Friday, August 10, 2007

The Ascendence of "Doping"

I am by no stretch of the imagination of cycling fan. I am not even really a sports fan. But I can be induced to read just about anything on the internet if it means that I can distract my mind for a few minutes away from the academic issues I am ostensibly studying.

So it has been only with minor enthusiasm that I have read coverage of the Tour de France. Truthfully, I don't see what's so special about this sporting event, and I wouldn't take the time to blog about it if I didn't have a linguistic ax to grind.

I'm talking about "doping." What the hell is this word, and why does virtually every article on the Tour use it?

Why when people write about baseball, for example, do they write about "performance-enhancing drugs" and not "doping"? There's no reason for this that I can discern. And it is with this in mind that I'd like to nominate "doping" for the 2007 Word of the Year award.

Every year, the American Dialect Society names a word of the year. Usually it's something topical. Last year, for example, the winner was "to pluto," meaning "to demote or devalue someone or something," since Pluto itself was demoted from a planet to a dwarf planet. (The year before, "truthiness" took home the coveted prize) Often the Word of the Year is a word that has had special prominence in the media. After the 2004 election, the Society considered both "flip-flopper" as a candidate for the award because its sudden and unexpected prominence in the media during the election as well as the infamous phrase "wardrobe malfunction."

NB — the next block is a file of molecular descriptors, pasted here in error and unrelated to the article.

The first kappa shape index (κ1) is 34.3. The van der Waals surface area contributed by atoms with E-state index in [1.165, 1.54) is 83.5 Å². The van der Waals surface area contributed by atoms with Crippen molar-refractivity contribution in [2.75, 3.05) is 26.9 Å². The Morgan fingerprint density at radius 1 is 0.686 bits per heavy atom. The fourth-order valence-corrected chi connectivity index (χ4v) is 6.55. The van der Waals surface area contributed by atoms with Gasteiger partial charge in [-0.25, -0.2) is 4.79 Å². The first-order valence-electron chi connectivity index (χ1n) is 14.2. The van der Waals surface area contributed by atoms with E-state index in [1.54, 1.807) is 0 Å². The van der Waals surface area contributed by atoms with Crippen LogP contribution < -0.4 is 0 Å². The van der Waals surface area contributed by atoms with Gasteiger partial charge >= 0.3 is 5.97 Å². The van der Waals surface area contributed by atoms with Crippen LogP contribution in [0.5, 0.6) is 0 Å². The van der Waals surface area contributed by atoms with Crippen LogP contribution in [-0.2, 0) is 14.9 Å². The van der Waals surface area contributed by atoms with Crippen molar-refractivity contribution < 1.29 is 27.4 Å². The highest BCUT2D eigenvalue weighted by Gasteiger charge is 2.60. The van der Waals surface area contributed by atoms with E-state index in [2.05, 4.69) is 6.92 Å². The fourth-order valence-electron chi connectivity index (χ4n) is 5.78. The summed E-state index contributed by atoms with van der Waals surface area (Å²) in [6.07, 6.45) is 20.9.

And so it is with "doping," a word so stupid, and so ubiquitously used in certain contexts, that its use practically begs us to hope that vocabulary-enhancing drugs will soon be on the market.

1 comment:

Gary said...


I believe doping is used as a shortened version of the term "blood doping", or the practice of receiving blood transfusions in order to raise the athlete's red blood cell count higher than average, and increase their endurance through better oxygen capacity. It was a more common method of cheating in endurance sport than 'game' sports because the muscle mass induced by anabolic steroids can be a detriment to a distance cyclist or marathon runner. Because it was not a drug, it was not termed as such, but I think the 'doping' was used rather than 'transfusion' to imply that it was for illicit purpose.

I say was, because synthetic erythropoetin, I believe, largely supplanted actual blood transfusions. EPO, as it is abbreviated, is a naturally occurring hormone in the body that causes the body to make more red blood cells. You would have a rise in this hormone under conditions such as significant blood loss, or moving to a mountainous area with less oxygen. It works slowly, though, so the athletes would have to inject it for months. But it certainly is a drug.

I don't keep up with this issue, but I believe they are now able to detect synthetic EPO vs. natural. I don't know if this has led to a return to the old methods or not.

Regardless, I agree that it is a silly, non-specific word that doesn't really make clear what the issue is.